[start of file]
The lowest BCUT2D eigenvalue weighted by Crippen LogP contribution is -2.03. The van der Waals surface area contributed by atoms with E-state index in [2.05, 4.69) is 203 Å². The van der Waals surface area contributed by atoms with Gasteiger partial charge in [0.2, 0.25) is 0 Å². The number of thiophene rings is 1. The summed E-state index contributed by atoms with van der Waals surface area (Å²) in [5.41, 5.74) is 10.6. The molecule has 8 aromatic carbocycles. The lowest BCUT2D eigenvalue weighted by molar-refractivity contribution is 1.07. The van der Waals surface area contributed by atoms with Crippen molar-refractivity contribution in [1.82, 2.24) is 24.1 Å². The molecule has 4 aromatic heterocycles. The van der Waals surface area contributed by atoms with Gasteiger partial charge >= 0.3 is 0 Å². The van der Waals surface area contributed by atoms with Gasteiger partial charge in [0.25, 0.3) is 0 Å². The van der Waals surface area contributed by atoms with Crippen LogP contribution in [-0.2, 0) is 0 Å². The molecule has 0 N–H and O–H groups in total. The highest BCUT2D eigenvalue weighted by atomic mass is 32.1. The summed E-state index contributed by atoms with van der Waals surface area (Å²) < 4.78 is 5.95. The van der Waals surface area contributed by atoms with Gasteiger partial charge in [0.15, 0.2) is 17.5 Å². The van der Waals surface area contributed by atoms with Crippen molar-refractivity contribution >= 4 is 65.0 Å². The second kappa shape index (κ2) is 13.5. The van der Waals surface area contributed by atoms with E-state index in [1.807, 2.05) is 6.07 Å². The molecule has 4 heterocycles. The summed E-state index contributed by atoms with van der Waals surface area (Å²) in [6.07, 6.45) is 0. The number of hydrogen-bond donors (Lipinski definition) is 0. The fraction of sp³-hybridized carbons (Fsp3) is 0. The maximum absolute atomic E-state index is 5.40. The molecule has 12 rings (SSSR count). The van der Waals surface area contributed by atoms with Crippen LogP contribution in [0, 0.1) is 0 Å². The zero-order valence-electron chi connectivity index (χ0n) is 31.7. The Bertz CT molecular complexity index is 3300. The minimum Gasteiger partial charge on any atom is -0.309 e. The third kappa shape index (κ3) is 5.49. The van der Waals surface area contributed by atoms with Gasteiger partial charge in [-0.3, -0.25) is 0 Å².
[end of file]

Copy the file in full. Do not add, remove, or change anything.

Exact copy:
The lowest BCUT2D eigenvalue weighted by Crippen LogP contribution is -2.03. The van der Waals surface area contributed by atoms with E-state index in [2.05, 4.69) is 203 Å². The van der Waals surface area contributed by atoms with Gasteiger partial charge in [0.2, 0.25) is 0 Å². The number of thiophene rings is 1. The summed E-state index contributed by atoms with van der Waals surface area (Å²) in [5.41, 5.74) is 10.6. The molecule has 8 aromatic carbocycles. The lowest BCUT2D eigenvalue weighted by molar-refractivity contribution is 1.07. The van der Waals surface area contributed by atoms with Crippen molar-refractivity contribution in [1.82, 2.24) is 24.1 Å². The molecule has 4 aromatic heterocycles. The van der Waals surface area contributed by atoms with Gasteiger partial charge >= 0.3 is 0 Å². The van der Waals surface area contributed by atoms with Gasteiger partial charge in [0.25, 0.3) is 0 Å². The van der Waals surface area contributed by atoms with Crippen LogP contribution in [-0.2, 0) is 0 Å². The molecule has 0 N–H and O–H groups in total. The highest BCUT2D eigenvalue weighted by atomic mass is 32.1. The summed E-state index contributed by atoms with van der Waals surface area (Å²) < 4.78 is 5.95. The van der Waals surface area contributed by atoms with Gasteiger partial charge in [0.15, 0.2) is 17.5 Å². The van der Waals surface area contributed by atoms with Crippen molar-refractivity contribution >= 4 is 65.0 Å². The second kappa shape index (κ2) is 13.5. The van der Waals surface area contributed by atoms with E-state index in [1.807, 2.05) is 6.07 Å². The molecule has 4 heterocycles. The summed E-state index contributed by atoms with van der Waals surface area (Å²) in [6.07, 6.45) is 0. The number of hydrogen-bond donors (Lipinski definition) is 0. The fraction of sp³-hybridized carbons (Fsp3) is 0. The maximum absolute atomic E-state index is 5.40. The molecule has 12 rings (SSSR count). The van der Waals surface area contributed by atoms with Crippen LogP contribution in [0, 0.1) is 0 Å². The zero-order valence-electron chi connectivity index (χ0n) is 31.7. The Bertz CT molecular complexity index is 3300. The minimum Gasteiger partial charge on any atom is -0.309 e. The third kappa shape index (κ3) is 5.49. The van der Waals surface area contributed by atoms with Gasteiger partial charge in [-0.3, -0.25) is 0 Å².